Putin approves PSA structure for Shtokmanovskoye gas field

Rosshelf, a subsidiary of Russia's natural gas giant, Gazprom, plans to sign an agreement with the Russian government by the end of 2000 to develop the massive Shtokmanovskoye natural gas field in the Barents Sea. In May, the Russian legislature approved a bill allowing a production-sharing contract structure for the field. But the field lies above the Arctic Circle, in 300 m of water, and about 4 km below the sea floor, so there are questions about whether the gas can be tapped profitably.


MOSCOW�Rosshelf, a subsidiary of Russia's natural gas giant, Gazprom, plans to sign an agreement with the Russian government by the end of 2000 to develop the massive Shtokmanovskoye natural gas field in the Barents Sea.

In May, the Russian legislature approved a bill allowing a production-sharing contract structure for the field. But the field lies above the Arctic Circle, in 300 m of water, and about 4 km below the sea floor, so there are questions whether the gas can be tapped profitably. Over the next decade, $10-20 billion will be needed to build three offshore gas production platforms and create the necessary coastal infrastructure.

Recently, President Vladimir Putin signed the PSA bill into law, allowing Shtokmanovskoye field, one of the largest in the world, to be developed on a production-sharing basis. Western companies developing oil and gas fields in Russia over a period of many years tend to prefer PSAs in order to avoid meeting complex and often contradictory tax regulations.

Russia already has the world's largest reserves of natural gas. But Shtokmanovskoye, discovered in 1988, will allow Gazprom to counter declining production from older fields. With gas reserves of about 3.2 trillion cu m, Shtokmanovskoye is more than double the size of Norway's Troll gas field. It is less than a third the size of Qatar's supergiant North field, however, which has 10.76 trillion cu m.

"The Shtokmanovskoye field is not a giant natural gas field, but a supergiant," said Igor Gramberg, one of the Russian scientists who discovered the field and director of St. Petersburg's Institute of Oceanology and Mineral Resources. "The whole Arctic Shelf is a vast province of giant oil and gas fields, but there is not enough money to develop all of it," he added.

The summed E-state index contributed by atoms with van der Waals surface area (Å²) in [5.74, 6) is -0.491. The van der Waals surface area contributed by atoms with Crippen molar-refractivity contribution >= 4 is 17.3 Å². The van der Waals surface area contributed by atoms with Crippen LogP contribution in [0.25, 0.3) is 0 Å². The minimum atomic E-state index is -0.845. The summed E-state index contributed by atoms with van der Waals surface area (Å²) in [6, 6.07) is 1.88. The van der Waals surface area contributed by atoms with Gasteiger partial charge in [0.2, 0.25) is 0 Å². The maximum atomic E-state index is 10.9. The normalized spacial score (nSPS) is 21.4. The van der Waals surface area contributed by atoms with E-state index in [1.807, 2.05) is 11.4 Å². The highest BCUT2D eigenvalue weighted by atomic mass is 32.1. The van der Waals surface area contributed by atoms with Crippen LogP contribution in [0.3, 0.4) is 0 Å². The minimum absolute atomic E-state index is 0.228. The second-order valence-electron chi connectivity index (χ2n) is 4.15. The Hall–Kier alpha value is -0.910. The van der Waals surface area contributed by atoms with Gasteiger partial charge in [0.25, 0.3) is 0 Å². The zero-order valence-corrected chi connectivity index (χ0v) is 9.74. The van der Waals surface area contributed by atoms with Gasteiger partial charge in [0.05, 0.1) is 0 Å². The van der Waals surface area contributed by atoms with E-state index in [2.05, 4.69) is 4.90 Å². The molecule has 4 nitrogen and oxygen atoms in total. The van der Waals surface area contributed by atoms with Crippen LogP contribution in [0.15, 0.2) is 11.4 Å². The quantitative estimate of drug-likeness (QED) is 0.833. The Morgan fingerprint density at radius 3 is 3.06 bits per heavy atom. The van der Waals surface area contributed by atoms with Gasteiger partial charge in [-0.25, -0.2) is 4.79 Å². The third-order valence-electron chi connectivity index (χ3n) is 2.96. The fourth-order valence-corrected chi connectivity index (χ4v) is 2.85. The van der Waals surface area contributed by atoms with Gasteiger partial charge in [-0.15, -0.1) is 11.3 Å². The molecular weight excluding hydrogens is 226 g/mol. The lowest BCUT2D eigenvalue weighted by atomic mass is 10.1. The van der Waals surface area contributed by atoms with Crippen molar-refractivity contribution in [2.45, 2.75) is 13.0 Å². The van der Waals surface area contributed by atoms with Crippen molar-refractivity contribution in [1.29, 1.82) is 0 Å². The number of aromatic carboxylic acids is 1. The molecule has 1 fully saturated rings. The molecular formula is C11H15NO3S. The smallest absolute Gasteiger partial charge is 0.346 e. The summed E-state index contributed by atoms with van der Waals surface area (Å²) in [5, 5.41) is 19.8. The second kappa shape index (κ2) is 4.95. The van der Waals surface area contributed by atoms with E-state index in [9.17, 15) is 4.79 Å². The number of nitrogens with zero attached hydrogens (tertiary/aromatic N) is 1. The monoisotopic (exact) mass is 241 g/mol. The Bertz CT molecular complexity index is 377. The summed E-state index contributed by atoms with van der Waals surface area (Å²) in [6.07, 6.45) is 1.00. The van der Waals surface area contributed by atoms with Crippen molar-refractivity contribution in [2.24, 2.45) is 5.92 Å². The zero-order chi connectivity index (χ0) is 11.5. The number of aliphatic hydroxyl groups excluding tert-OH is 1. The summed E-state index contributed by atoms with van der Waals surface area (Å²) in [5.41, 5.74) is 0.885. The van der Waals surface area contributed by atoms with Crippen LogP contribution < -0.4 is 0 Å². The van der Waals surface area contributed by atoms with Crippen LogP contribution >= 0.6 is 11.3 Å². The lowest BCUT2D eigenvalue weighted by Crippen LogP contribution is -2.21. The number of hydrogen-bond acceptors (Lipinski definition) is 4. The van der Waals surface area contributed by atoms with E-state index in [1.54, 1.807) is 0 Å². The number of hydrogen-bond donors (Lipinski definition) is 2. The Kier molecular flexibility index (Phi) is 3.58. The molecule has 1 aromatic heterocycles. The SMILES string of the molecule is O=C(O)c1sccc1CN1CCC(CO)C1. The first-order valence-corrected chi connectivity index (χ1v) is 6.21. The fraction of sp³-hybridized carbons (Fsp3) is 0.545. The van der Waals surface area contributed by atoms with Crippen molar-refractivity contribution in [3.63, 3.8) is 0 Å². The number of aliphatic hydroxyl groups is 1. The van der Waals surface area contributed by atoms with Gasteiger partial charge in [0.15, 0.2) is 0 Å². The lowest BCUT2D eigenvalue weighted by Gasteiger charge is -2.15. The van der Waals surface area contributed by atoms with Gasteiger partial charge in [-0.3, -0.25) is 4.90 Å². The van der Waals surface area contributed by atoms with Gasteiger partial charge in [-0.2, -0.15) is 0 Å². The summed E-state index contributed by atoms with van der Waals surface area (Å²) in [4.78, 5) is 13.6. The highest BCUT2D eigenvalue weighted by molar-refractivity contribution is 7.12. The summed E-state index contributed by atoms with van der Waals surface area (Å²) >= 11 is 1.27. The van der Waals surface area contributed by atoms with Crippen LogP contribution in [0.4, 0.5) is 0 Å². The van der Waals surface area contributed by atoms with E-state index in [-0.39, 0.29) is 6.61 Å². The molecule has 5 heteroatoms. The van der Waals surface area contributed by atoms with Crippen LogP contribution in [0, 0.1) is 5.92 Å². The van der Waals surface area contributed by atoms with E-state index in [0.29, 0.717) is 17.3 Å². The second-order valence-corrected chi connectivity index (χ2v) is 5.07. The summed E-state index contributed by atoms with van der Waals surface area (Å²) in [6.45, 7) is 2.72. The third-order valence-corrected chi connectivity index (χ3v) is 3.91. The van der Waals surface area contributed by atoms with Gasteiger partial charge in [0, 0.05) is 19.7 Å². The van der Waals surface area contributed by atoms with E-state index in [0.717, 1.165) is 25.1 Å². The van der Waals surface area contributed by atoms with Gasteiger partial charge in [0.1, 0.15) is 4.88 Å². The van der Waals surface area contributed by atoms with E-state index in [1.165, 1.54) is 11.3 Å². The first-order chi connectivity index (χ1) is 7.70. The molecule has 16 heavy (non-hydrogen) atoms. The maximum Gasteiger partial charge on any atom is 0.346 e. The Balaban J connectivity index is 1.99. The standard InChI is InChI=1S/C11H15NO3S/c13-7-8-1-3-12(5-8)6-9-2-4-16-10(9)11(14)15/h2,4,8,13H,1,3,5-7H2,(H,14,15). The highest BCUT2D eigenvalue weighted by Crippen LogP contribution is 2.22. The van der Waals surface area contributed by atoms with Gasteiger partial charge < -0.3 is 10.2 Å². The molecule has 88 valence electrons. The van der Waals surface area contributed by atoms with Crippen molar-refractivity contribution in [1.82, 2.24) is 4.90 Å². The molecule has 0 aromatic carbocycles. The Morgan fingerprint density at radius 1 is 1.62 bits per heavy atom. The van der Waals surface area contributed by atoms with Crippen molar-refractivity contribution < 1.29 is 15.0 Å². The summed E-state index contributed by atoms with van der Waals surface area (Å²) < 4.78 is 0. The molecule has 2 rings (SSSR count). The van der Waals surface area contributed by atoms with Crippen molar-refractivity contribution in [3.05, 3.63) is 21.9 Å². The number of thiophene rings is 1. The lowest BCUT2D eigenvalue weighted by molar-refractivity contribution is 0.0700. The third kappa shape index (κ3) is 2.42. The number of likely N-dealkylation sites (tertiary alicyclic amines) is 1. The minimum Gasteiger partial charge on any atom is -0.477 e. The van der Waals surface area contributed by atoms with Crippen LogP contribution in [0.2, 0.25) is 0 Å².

Shtokmanovskoye is expected to reach a production level of 90 billion cu m/year of gas by 2008, which will increase to 150 billion cu m/year by 2020.

"Now that Putin has signed, the field can be developed," said Vyacheslav Kuznetsov, an adviser to Rosshelf's general director. "We plan to sign an agreement between our partners and the Russian government by the end of the year."

Development likelihood
According to the American news agency Bloomberg, Gazprom expects to produce 520 billion cu m of gas this year, down from 546 billion cu m in 1999. The company expects its output to recover to 530 billion cu m next year.

Rosshelf, which was given exclusive rights to the field by the Russian government, plans to create a joint venture with Conoco Inc., TotalFinaElf SA, Norsk Hydro ASA, and Fortum Oy. The foreign companies will most likely have a total of about 50% in the venture, said John Capps, president of Conoco Russia.

Fortum has already said that it plans to invest as much as $1.9 billion for a 12.5% share in the field. Conoco, however, said it would like a larger share: "Assuming that the foreign companies cut it four ways, we'd like to have more than a 12.5% stake," said Capps.

Making the project economically justifiable, however, will not be an easy task, capital spending estimates ranging from $10 billion to $20 billion, said Capps.

"The project is very expensive and physical conditions there are difficult, and whether or not it will be profitable depends on how cheaply they can extract it, and as well as the market price for gas," said Lev Savulkin, senior analyst at the Leontieff Center for Social & Economic Policy in St. Petersburg.

"Shtokmanovskoye will be developed, but the main question is, Can we deliver it competitively?" said Capps. "Still, the fact that it has tremendous reserves will help us to be cost-effective and offset the high costs of drilling in the Arctic."

Russia's Arctic gas will still have to compete with natural gas from other parts of the world, such as Norway and Algeria. Shtokmanovskoye's costs will, in large part, depend on what type of technology will be used to develop the field and how the gas will be transported, added Capps. "The drilling complex might end up being one of the largest structures in the world," he said. "So the challenge is, How can we do it so that we have a smaller structure so that costs are driven down."

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